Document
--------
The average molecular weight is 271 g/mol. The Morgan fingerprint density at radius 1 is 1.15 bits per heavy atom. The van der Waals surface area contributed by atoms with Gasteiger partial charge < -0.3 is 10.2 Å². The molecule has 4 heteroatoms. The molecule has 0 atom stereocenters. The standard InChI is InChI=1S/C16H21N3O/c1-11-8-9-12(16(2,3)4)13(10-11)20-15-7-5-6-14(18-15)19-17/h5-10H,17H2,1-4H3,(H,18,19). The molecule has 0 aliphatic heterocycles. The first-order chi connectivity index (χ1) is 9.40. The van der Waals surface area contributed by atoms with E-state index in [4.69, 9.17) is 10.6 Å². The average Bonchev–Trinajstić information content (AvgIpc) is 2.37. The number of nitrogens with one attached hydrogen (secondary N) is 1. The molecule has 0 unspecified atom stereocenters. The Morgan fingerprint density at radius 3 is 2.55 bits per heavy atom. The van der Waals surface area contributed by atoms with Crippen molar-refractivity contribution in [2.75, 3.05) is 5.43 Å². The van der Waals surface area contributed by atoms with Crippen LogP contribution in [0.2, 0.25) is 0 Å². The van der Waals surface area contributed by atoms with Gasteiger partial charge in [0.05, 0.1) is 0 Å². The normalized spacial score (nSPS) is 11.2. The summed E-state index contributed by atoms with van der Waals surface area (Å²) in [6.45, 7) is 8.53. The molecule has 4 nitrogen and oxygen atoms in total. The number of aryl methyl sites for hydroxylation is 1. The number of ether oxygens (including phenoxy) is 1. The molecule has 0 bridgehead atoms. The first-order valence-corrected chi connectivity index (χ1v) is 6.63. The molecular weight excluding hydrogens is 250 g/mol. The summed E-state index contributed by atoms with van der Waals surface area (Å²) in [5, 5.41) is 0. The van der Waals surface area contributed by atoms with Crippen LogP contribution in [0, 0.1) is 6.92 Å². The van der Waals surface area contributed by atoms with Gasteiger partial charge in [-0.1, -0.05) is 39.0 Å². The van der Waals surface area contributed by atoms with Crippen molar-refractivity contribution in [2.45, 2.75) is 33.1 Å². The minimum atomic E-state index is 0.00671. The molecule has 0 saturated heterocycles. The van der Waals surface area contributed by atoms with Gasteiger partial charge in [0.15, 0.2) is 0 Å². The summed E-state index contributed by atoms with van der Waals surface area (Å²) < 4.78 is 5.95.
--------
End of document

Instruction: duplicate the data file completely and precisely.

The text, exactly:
The average molecular weight is 271 g/mol. The Morgan fingerprint density at radius 1 is 1.15 bits per heavy atom. The van der Waals surface area contributed by atoms with Gasteiger partial charge < -0.3 is 10.2 Å². The molecule has 4 heteroatoms. The molecule has 0 atom stereocenters. The standard InChI is InChI=1S/C16H21N3O/c1-11-8-9-12(16(2,3)4)13(10-11)20-15-7-5-6-14(18-15)19-17/h5-10H,17H2,1-4H3,(H,18,19). The molecule has 0 aliphatic heterocycles. The first-order chi connectivity index (χ1) is 9.40. The van der Waals surface area contributed by atoms with E-state index in [4.69, 9.17) is 10.6 Å². The average Bonchev–Trinajstić information content (AvgIpc) is 2.37. The number of nitrogens with one attached hydrogen (secondary N) is 1. The molecule has 0 unspecified atom stereocenters. The Morgan fingerprint density at radius 3 is 2.55 bits per heavy atom. The van der Waals surface area contributed by atoms with Crippen molar-refractivity contribution in [2.75, 3.05) is 5.43 Å². The van der Waals surface area contributed by atoms with Crippen LogP contribution in [0.2, 0.25) is 0 Å². The van der Waals surface area contributed by atoms with Gasteiger partial charge in [0.05, 0.1) is 0 Å². The normalized spacial score (nSPS) is 11.2. The summed E-state index contributed by atoms with van der Waals surface area (Å²) in [6.45, 7) is 8.53. The molecule has 4 nitrogen and oxygen atoms in total. The number of aryl methyl sites for hydroxylation is 1. The number of ether oxygens (including phenoxy) is 1. The molecule has 0 bridgehead atoms. The first-order valence-corrected chi connectivity index (χ1v) is 6.63. The molecular weight excluding hydrogens is 250 g/mol. The summed E-state index contributed by atoms with van der Waals surface area (Å²) in [5, 5.41) is 0. The van der Waals surface area contributed by atoms with Crippen LogP contribution in [0, 0.1) is 6.92 Å². The van der Waals surface area contributed by atoms with Gasteiger partial charge in [-0.1, -0.05) is 39.0 Å². The van der Waals surface area contributed by atoms with Crippen molar-refractivity contribution in [2.45, 2.75) is 33.1 Å². The minimum atomic E-state index is 0.00671. The molecule has 0 saturated heterocycles. The van der Waals surface area contributed by atoms with Gasteiger partial charge in [0.15, 0.2) is 0 Å². The summed E-state index contributed by atoms with van der Waals surface area (Å²) < 4.78 is 5.95.